Date of Award


Document Type


Degree Name

Doctor of Education



First Advisor

Dr. Kathy Grover

Second Advisor

Dr. Sherry DeVore

Third Advisor

Dr. Daniel Humble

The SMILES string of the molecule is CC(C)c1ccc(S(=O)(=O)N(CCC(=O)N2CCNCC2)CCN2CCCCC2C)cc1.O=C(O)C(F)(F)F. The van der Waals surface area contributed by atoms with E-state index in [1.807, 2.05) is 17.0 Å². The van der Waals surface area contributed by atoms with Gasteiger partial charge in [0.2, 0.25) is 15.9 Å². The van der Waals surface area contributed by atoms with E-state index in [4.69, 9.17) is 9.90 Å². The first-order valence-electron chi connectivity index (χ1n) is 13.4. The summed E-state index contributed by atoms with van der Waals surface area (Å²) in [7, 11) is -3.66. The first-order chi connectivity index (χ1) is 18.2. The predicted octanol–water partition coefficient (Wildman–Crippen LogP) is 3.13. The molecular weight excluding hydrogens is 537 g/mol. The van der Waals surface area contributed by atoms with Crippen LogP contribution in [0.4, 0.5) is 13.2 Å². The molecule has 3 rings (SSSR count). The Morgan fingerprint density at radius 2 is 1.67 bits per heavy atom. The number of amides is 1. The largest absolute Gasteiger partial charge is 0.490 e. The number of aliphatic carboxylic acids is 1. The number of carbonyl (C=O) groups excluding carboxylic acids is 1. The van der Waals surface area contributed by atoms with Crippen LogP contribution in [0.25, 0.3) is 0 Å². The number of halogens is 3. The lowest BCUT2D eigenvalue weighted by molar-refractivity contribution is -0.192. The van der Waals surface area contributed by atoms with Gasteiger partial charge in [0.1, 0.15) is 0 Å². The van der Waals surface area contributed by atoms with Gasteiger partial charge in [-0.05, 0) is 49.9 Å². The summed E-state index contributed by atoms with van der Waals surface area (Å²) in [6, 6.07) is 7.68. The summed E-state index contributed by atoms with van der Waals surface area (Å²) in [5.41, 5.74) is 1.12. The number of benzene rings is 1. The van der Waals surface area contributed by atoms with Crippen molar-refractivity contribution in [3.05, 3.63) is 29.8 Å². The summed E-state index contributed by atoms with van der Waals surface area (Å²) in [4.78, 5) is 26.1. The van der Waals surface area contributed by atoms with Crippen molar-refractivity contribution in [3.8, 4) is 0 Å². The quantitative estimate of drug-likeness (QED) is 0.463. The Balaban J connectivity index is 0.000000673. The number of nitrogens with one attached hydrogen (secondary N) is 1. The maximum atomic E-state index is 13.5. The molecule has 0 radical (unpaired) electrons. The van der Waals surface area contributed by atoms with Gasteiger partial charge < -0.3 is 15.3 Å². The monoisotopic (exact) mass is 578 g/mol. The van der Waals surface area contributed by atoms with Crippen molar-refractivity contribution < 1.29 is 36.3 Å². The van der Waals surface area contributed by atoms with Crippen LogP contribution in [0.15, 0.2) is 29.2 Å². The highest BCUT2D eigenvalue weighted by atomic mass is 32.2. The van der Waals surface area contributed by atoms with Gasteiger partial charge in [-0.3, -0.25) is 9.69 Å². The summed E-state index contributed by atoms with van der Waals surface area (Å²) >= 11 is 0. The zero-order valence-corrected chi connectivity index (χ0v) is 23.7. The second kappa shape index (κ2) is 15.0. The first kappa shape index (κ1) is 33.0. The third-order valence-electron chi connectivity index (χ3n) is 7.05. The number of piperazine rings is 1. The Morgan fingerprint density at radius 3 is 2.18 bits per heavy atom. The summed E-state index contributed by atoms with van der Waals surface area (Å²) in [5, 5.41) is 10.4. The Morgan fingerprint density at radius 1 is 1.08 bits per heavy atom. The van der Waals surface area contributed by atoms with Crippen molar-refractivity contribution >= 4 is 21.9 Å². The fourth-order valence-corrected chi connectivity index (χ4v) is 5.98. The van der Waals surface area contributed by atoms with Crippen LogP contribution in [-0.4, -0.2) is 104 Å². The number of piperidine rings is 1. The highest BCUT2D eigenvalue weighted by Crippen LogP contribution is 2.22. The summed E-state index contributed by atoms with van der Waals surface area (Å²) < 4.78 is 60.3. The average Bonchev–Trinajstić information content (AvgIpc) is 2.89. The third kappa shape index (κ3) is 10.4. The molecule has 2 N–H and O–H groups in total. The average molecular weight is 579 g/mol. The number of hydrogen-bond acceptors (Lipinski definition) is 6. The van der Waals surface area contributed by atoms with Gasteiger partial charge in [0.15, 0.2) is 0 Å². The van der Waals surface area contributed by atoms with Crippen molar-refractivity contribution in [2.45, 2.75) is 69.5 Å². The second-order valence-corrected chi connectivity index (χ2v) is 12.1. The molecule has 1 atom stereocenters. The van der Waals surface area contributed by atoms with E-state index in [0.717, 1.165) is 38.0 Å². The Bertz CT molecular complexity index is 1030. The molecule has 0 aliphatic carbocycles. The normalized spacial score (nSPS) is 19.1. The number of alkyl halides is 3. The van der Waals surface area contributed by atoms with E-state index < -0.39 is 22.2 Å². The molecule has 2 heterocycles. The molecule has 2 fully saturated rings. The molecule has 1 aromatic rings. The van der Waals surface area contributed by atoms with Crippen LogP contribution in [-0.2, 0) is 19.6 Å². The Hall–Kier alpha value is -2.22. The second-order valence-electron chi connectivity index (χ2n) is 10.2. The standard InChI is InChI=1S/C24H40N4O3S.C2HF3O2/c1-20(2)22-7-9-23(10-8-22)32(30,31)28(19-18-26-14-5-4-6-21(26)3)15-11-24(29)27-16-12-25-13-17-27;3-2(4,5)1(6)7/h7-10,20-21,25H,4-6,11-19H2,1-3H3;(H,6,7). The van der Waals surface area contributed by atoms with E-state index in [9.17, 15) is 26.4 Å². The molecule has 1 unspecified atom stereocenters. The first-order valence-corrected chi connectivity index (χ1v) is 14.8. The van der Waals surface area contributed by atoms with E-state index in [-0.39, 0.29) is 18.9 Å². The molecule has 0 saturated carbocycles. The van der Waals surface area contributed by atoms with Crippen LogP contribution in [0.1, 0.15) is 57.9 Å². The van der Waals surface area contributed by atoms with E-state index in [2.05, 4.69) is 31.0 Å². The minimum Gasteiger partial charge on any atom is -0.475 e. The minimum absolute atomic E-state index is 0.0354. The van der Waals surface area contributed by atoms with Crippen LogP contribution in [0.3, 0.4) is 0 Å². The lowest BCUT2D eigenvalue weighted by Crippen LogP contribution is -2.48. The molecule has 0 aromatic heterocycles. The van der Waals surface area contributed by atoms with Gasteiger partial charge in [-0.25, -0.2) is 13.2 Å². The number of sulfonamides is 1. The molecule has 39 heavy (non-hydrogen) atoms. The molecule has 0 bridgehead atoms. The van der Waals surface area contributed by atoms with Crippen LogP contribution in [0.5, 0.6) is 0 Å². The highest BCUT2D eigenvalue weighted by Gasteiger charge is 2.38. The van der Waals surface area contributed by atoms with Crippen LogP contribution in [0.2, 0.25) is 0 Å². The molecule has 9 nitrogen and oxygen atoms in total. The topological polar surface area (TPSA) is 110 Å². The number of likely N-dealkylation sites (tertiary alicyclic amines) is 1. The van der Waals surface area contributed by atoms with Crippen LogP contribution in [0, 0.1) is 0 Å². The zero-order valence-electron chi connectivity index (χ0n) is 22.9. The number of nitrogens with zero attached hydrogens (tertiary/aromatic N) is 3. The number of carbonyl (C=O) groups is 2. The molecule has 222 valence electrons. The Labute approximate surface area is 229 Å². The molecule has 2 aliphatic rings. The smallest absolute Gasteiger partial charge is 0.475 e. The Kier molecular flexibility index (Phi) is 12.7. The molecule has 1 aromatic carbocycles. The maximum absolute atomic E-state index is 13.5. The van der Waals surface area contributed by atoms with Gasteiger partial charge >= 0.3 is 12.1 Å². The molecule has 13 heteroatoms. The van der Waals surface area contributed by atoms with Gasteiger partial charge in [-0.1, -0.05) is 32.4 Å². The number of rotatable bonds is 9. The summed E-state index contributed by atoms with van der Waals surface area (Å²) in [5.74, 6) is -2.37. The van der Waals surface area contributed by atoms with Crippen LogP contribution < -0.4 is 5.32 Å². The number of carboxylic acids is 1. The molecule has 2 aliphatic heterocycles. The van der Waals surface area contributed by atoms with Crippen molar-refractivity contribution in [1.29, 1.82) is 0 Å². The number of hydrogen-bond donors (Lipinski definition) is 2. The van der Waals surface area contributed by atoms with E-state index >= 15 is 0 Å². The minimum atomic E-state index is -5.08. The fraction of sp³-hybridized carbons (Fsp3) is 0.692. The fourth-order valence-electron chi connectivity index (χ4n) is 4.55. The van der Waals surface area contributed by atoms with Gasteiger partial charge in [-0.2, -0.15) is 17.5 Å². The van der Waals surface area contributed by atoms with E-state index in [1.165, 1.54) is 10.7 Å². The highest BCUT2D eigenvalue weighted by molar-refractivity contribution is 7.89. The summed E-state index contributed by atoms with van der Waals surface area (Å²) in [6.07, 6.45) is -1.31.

Ever since the 1983 landmark study, A Nation at Risk, was released, educators have been examining the effectiveness of instructional time in American schools (Pedersen, 2012). However, school calendars have remained stagnant and seemingly a product of society and economy, tied to agriculture, for over 100 years (Turner & Finch, 2018). In Missouri, a growing number of schools are reevaluating the five-day school week and implementing a four-day school week in response (Turner & Finch, 2018). As stated by Thompson (2020), the impact of the four-day school week on student achievement requires more study. This study involved investigating the impact of the four-day school week on student academic achievement by examining 7th-grade and 8th-grade MAP data provided by the Missouri Department of Elementary and Secondary Education in the areas of math and ELA prior to and following the implementation of the four-day school week. Additionally, the perceptions of principals and teachers who work within the fourday school were collected to examine teacher morale, school finance, student discipline, and overall attendance (teachers and students). Quantitative data were analyzed to investigate pre- and post-implementation patterns. Furthermore, qualitative data in the form of interview responses were analyzed using coding methods to identify common phrases, keywords, and themes. The study findings revealed the four-day school week produced a negative impact on 7th-grade ELA, according to MAP data analysis, whereas 7th-grade math, 8th-grade ELA, and 8th-grade math indicated an insignificant impact. Additionally, the perceptions of principals and teachers indicated the four-day school week was an overall benefit to the school climate.


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